The technology seeks to help consumers make choices and speed up the application process, connecting them to a virtual call center with agents working from home in hours of their choosing. Prepandemic, the setup provided rare flexibility.

The co-founders bootstrapped operations, and by early 2019, they were searching for additional products to sell and a partner. Prudential was among insurers Assurance approached.

At the time, Prudential executives were looking for ways to grow. U.S. interest rates had remained low for a decade, pinching investment income and hurting sales of some products.

Prudential had been trying to develop "financial wellness" as a business strategy, and needed to spend more on technology.

"It did contribute to us saying, 'Yeah, we want to buy Assurance'," Mr. Sullivan said.

Within the insure-tech community, jaws dropped over the price. Still, investors drove up Prudential's shares 2.9% on the day of the announcement. A month later, Coverager, an online media firm in the space, concluded that Prudential vastly overpaid. "Prudumbtial" was its headline.

Coverager asserted that Assurance's key technology was the headset provided by agents themselves, to use in pushing older people to buy the funeral-expense policies. And it revealed that not all of the startup's leads came from advanced data science. Some came from Publishers Clearing House.

Assurance bought leads only briefly and then committed to creating its own, Prudential said.

Whatever the source, some potential buyers are on tight budgets.

"The worst is where you feel you are trying to twist the arm of an elderly lady, where it will take food off her table to pay for the policy, or medicine out of her cabinet," said Tony-Dale Partin, an Assurance agent in 2020, who said he sought to find affordable options.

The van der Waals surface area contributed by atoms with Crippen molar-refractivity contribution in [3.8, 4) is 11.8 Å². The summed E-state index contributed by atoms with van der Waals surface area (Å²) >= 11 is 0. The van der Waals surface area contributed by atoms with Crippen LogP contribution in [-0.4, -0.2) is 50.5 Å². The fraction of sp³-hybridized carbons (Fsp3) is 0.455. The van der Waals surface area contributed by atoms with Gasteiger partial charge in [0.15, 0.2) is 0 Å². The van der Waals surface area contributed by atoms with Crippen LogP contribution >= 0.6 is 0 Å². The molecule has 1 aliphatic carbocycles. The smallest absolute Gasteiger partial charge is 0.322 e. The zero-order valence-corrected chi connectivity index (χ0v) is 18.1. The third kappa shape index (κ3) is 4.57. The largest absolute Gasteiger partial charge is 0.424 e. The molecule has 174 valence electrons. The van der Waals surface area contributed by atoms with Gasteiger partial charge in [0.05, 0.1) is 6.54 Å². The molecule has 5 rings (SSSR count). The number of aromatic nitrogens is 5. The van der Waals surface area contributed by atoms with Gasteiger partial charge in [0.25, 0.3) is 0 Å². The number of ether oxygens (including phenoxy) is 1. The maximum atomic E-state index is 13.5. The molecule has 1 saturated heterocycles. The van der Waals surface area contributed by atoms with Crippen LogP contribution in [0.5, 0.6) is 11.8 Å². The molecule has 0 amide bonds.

Policies providing $5,000 for a cremation and funeral run $20 to $50 a month, Prudential said.

Prudential said demographics are evolving as products are added to the menu. For now, Assurance's buyers average 60 years old with $53,000 in income.

Much of Prudential's optimism was pinned on expanding Medicare-related sales. In the deal announcement, Assurance's co-founders said they expected strong sales at year-end.

But the unit's fourth-quarter results were disappointing. Prudential cited insufficient staffing. The staffing problems persisted as the Covid-19 pandemic caused various disruptions.

Then there were the regulatory matters. Early on, Prudential named industry veterans to run Assurance's compliance, legal and risk-management functions. It bolstered audits of sales calls, installed anonymous hotline reporting and moved customer-complaint handling to Prudential, among other moves.

Hundreds of complaints had been mounting at the Better Business Bureau. Many people said they felt besieged by calls after providing contact details.

"I had to turn off my phone," one said.

Prudential says those complaints don't represent the typical consumer experience.

At the Federal Communications Commission, consumer groups questioned Assurance's consent process for such calls.

The National Consumer Law Center contended in a 2020 filing that Assurance's website wasn't properly warning consumers that clicking the "View My Quote" button made them vulnerable to hearing from 174 entities then listed by Assurance as partners, providing an array of products and services.

Assurance said its approach fully complies with rules, and the matter is pending.

One of Assurance's websites recently listed about 2,000 partners.

Prudential says it shares insurance leads with no more than two to five partners, depending on product type, and it is ending certain sales of contact information.

"If the lead isn't something we can solve with a product sale, we want it to go directly to a carrier that can solve it, as opposed to another distributor where the consumer gets passed, you know, multiple times," Mr. Sullivan said.